Kori Schake shakes the money tree for the DoD
There’s apparently no limit to how high D.C. hawks want to push the Pentagon budget, whether it will make America or the world a safer place or not. The latest case in point is Kori Schake’s latest piece in Foreign Affairs, which calls for a Pentagon budget well in excess of $1 trillion per year, an astonishing figure that is neither wise nor affordable given other urgent security priorities, from preventing pandemics to reducing the ravages of climate change.
When D.C. analysts start throwing around numbers like Schake’s, it’s important to remember how high the Pentagon’s budget is already. The Biden administration’s proposal of $773 billion for Fiscal Year 2023 — $813 billion if activities like nuclear warhead development at the Department of Energy are included – is well over $100 billion more than the highest level reached during the Cold War, and far more than was spent at the height of the Korean or Vietnam Wars. The United States already spends ten times what Russia does on its military, and three times what China does. And that doesn’t even include spending by U.S. allies in Europe and Asia, which is on the rise.
America is spending too much on the Pentagon, not too little. To the extent that there are problems with U.S. defenses, they are related to a misguided strategy, gross mismanagement, and special interest politics that put parochial economic concerns above considerations of what systems and forces will best defend the country at this moment in its history.
To be fair, there is one thing – and perhaps only one — in Schake’s essay that I agree with, her assertion that “the United States . . . must make sure that its strategy matches the resources it is willing to dedicate to the country’s defense.” Our current, “cover-the-globe” military strategy is a recipe for disaster that could not be successfully implemented at any price. We need a new strategy, not more money for the Department of Defense.
Both the 2018 National Defense Strategy crafted during the Trump years and the new one released by the Biden administration late last month outline far too many missions, from winning a war against one nuclear-armed “great power” while holding off another, to continuing to wage a global war on terrorism, to preparing to fight regional conflicts with Iran or North Korea. If America should have learned one lesson after spending $8 trillion on its post-9/11 wars, it is that guns and money are no substitute for a keen understanding of the limits of military power. Even before we get to the question of how best to address the challenges posed by China and Russia, our leaders should at least acknowledge that our globe-spanning counter-terror and nation building efforts have been dismal failures, and reduce the U.S. global military footprint accordingly. And as difficult as it can be, diplomacy offers a far better route to curbing Iran and North Korea’s nuclear programs than war or the threat of war.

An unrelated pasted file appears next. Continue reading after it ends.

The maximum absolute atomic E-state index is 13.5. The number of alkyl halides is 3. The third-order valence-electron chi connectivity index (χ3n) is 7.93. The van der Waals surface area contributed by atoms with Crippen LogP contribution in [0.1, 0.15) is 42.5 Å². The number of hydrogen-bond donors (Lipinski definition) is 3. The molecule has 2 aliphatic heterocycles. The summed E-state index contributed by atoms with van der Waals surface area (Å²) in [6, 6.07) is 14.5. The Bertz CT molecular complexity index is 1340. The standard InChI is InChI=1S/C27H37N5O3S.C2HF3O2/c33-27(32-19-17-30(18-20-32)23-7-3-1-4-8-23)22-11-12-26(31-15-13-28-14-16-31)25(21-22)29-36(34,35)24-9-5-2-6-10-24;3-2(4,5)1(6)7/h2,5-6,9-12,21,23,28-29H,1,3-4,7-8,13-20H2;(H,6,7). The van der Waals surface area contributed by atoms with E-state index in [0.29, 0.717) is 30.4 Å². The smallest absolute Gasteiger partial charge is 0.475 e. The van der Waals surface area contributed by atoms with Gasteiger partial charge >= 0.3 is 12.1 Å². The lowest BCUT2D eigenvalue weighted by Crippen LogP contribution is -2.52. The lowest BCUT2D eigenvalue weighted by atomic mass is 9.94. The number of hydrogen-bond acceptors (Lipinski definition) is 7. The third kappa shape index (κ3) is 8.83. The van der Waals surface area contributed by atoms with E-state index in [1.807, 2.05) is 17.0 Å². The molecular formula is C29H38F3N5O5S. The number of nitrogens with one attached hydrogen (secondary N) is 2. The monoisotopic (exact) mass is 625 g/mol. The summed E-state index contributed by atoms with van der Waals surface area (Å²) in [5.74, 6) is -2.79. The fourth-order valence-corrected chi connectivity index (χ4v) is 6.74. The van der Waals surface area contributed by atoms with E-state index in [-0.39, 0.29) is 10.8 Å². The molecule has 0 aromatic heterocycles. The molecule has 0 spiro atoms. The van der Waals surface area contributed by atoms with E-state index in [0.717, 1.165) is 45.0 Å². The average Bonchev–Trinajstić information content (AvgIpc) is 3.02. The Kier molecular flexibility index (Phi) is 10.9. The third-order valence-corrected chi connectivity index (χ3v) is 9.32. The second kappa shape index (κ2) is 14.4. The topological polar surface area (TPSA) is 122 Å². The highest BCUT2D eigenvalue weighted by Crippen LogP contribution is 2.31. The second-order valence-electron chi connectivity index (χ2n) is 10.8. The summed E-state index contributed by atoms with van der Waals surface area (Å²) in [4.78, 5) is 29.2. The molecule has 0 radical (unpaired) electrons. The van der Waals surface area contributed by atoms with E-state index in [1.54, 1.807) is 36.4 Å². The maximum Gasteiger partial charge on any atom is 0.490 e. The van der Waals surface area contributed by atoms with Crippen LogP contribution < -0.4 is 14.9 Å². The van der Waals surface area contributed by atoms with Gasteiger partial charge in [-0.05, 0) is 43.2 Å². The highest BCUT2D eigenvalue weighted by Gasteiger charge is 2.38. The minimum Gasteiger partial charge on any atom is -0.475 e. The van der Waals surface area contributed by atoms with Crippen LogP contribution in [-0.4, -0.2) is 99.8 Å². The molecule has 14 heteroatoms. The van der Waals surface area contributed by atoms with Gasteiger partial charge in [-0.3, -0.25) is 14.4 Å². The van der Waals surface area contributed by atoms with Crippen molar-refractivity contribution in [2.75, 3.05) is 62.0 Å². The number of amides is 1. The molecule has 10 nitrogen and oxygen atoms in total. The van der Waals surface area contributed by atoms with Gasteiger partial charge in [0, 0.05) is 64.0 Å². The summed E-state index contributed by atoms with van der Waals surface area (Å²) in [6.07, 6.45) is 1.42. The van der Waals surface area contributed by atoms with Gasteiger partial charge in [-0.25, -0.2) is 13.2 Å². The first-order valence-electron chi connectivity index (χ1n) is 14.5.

This brings us back to Schake’s essay. She suggests that the deployment of one aircraft carrier to the Mediterranean and a few thousand extra troops to Europe to address the Ukraine crisis will greatly weaken America’s ability to deal with China. Nothing could be further from the truth. America has 1.3 million troops under arms and 11 aircraft carriers. Current U.S. deployments to Europe related to Russia’s invasion of Ukraine represent a tiny fraction of America’s military power. If there is a further buildup in Europe, it should be financed by the United States’ NATO allies, not by boosting the Pentagon budget.
By all means, let’s align America’s spending on the Pentagon with its strategy. But first let’s develop a more realistic strategy that recognizes that the military is only one of many tools for pursuing security, and that it should be funded accordingly, at considerably lower levels than currently prevail.